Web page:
BOOK OF THE MONTH

White Hot Grief Parade: A Memoir is Bookclubz' Book of the Month.

Use these discussion questions to guide your next meeting.

ABOUT THE BOOK

Alexandra “Al” Silber seems to have everything: brilliance, beauty, and talent in spades. But when her beloved father dies after a decade-long battle with cancer when she is just a teenager, it feels like the end of everything. Lost in grief, Al and her mother hardly know where to begin with the rest of their lives. Into this grieving house burst Al’s three friends from theatre camp, determined to help out as only drama students know how―and they’re moving in for the duration. Over the course of that winter, the now five-strong household will do battle with everything Death can throw at them―meddling relatives, merciless bureaucracy, soul-sapping sadness, the endless Tupperware. They will learn (almost) everything about love and will eventually return to the world, altered in different ways by their time in a home by a river. Told with raw passion, candor and wit, White Hot Grief Parade is an ode to the restorative power of family and friendship―and the unbreakable bond, even in death, between father and daughter.

THE DISCUSSION QUESTIONS

Al experienced the death of her father at a time in her life when one stereotypically feels invincible. How does this chasm between death and grief and youth and having one’s whole life ahead manifest for Al in the wake of her dad’s passing?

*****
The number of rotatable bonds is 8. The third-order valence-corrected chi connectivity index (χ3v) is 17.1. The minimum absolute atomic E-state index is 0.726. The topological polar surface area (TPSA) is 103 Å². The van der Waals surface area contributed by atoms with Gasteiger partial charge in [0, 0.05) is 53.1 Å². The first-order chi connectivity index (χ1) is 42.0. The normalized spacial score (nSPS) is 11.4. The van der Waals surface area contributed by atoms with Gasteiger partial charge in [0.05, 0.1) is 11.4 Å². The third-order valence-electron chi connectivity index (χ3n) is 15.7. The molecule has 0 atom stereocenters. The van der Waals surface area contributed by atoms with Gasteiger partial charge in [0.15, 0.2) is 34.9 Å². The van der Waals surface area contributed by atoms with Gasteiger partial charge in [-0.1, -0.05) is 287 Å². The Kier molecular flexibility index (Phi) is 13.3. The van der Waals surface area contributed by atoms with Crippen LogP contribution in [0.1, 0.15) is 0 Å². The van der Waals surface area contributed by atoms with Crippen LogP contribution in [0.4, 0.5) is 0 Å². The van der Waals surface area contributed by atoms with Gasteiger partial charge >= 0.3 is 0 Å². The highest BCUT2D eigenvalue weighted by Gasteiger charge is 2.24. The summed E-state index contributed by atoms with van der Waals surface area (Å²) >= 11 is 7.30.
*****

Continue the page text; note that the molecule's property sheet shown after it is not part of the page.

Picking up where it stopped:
Al has her family—well meaning, if sometimes intrusive while she and her mother struggle—and her “found family” of friends from theater school. What different roles do they take?


Al has made her career on the stage—but in the book, she finds herself playing a role she never auditioned for. Almost watching real life like it’s a theater piece she can’t get out of. How does the concept of theater and stage interweave itself throughout the narrative?


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White Hot Grief Parade: A Memoir

“Silber has written a rare showbiz memoir that holds more value for the writing than the celebrity name-dropping or rags-to-black tie trajectory. A witty and wise book.”—Washington Post “If successful marks of a fond familial memoir include admiration and an intense sentiment of communal loss, Al Silber's White Hot Grief Parade knocks it out of the park. Silber's memoir is lovingly told and teems with magic.”—Shelf Awareness (starred)